When Is the Right Time To Rebalance Your Fidelity Portfolio?

Someone asks:

Do you rebalance at the end of the year or the beginning of the year? What is your experience with rebalancing your own 401k? The difference of even 1% on rate of return is tremendous when compounded over a working career!

Frankly, the idea freaks me out because that’s where the bulk of my money is compounding and the portfolio is decent, but I think this is worth investigating. I have never fiddled with it or even thought about it before but I’m at a point where FIRE could be real if I really dial in on everything.

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Answers:

Mitch K:

I do it in retirement accounts. By doing this once year, you can rebalance by taking profits and buy what went down. It is a proven financial planning strategy.

John M:

I absolutely rebalance my retirement account 2x a year. I incorporate my taxable accounts in my decisions as well. I rebalance based on 90/10 rule equity/bonds. For equity its 60/30/10 domestic/international/emerging markets. Finally I have it by sector as well. I’ve never gotten huge returns but the volatility of my ROI has not been as great either. One thing rebalancing does for you naturally is buying on the dip and pulling profits.

Meg C:

If you are young, I’d just have it all s&p, most 401k’s offer that. No rebalancing, just let it grow for decades.

Art S:

I have prudential do my rebalance quarterly, i use to mess around but then prudential has the right to make changes without my permission they send a physical mail about it and i missed it. Its strange or maybe i understood things differently this is my 401k.

Matthew W:

I’ve stopped rebalancing because I want to own more of stuff that has done well recently. I realize that this goes directly against the philosophy of those that believe in the concept of rebalancing.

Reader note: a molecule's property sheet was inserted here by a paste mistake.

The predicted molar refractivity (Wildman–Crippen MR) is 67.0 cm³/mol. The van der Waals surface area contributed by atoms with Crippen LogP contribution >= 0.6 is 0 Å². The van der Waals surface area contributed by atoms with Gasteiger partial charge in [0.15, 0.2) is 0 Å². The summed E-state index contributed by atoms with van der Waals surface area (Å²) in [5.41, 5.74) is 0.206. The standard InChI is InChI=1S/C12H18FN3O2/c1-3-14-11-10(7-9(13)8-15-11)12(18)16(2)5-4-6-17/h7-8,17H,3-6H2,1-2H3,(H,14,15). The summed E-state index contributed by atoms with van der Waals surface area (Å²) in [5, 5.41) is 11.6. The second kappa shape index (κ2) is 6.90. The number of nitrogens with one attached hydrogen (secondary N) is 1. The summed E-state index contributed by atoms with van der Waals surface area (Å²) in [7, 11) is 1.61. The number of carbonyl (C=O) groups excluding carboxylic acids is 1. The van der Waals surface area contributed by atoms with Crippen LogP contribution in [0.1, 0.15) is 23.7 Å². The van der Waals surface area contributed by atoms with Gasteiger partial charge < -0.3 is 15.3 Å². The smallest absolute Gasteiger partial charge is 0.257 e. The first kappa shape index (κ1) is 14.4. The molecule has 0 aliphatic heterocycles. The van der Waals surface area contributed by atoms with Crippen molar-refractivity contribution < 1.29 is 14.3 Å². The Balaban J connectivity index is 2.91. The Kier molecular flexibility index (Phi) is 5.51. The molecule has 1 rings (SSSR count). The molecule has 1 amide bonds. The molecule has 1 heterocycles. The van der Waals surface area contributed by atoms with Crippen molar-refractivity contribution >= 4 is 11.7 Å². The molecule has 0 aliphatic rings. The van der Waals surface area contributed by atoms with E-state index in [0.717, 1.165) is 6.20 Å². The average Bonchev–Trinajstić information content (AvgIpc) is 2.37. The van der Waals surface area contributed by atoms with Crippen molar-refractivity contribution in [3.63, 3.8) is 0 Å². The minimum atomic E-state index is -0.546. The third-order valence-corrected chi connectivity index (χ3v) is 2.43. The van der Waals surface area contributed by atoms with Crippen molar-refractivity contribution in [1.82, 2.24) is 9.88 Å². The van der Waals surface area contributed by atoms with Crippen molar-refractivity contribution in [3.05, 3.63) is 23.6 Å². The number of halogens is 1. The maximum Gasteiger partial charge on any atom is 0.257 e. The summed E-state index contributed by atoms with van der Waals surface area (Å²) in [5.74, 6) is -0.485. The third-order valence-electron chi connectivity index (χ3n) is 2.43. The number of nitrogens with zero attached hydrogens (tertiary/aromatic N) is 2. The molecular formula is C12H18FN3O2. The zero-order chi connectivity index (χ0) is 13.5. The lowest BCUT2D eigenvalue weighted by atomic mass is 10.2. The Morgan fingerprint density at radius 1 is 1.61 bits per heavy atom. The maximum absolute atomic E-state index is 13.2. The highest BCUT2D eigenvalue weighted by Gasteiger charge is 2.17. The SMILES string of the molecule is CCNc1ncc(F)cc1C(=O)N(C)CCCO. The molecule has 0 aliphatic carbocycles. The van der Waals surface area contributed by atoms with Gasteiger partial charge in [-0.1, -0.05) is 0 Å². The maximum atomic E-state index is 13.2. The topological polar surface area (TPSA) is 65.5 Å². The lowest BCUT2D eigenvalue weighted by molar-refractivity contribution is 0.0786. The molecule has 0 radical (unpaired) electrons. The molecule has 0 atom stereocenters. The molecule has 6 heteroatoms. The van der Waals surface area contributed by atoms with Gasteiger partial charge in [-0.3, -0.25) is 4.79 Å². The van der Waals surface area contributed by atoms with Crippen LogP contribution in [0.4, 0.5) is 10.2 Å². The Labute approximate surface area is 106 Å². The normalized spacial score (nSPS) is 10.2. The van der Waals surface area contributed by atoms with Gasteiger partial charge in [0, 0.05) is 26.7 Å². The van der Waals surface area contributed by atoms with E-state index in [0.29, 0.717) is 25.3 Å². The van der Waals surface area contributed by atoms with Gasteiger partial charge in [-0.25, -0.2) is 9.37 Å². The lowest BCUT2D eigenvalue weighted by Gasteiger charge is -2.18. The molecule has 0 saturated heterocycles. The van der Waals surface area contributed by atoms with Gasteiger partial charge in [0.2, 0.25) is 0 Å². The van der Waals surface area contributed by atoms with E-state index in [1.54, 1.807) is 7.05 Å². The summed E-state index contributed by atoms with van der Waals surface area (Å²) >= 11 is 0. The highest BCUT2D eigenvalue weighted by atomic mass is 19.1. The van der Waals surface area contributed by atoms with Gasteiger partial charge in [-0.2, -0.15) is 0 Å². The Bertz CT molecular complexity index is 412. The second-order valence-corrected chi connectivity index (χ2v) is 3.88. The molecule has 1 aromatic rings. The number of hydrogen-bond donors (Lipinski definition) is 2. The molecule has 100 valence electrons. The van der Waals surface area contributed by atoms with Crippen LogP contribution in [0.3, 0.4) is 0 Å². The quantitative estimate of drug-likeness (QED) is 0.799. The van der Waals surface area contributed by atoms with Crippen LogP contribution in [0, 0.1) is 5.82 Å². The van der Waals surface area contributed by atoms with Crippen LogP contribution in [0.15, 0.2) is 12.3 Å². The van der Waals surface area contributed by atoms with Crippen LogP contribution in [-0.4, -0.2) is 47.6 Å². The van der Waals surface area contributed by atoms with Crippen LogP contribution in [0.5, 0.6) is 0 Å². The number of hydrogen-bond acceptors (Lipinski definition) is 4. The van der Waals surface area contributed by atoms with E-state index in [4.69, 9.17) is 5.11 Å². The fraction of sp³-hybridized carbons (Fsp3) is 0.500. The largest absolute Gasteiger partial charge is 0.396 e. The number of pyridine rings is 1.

William N:

Since there is no automatic re-balance in a taxable account, I use my ongoing contributions to invest in positions I feel are underweight. I certainly would not sell a security just because your target % is slightly out of whack. That only makes sense in a tax differed account.

Mike R:

This really depends on your individual investment goals and preferences.

But broadly speaking, long term rebalancing strategy should probably be dynamically ongoing. In other words, always be investing new funds and dividends into underweight positions. This can help reduce the need to rebalance in the first place.

Beyond that, if rebalancing is important to you, generally you want to stick to a consistent schedule with clearly defined rules. Something like once annually or if allocations deviate by more than say 7%.

Craig D:

I’ve been researching this topic. Jack Bogle said to “never” rebalance. I then watched a video from Rob Berger where he backtests the theory. It can been seen (using Portfolio Visualizer) that over 30 years a 60/40 portfolio can end up as 90/10. It’s interesting.

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Hi! I'm Diego, 38, and I currently reside in New York. I work as a financial analyst. I primarily focus on initiatives involving research and data analysis.

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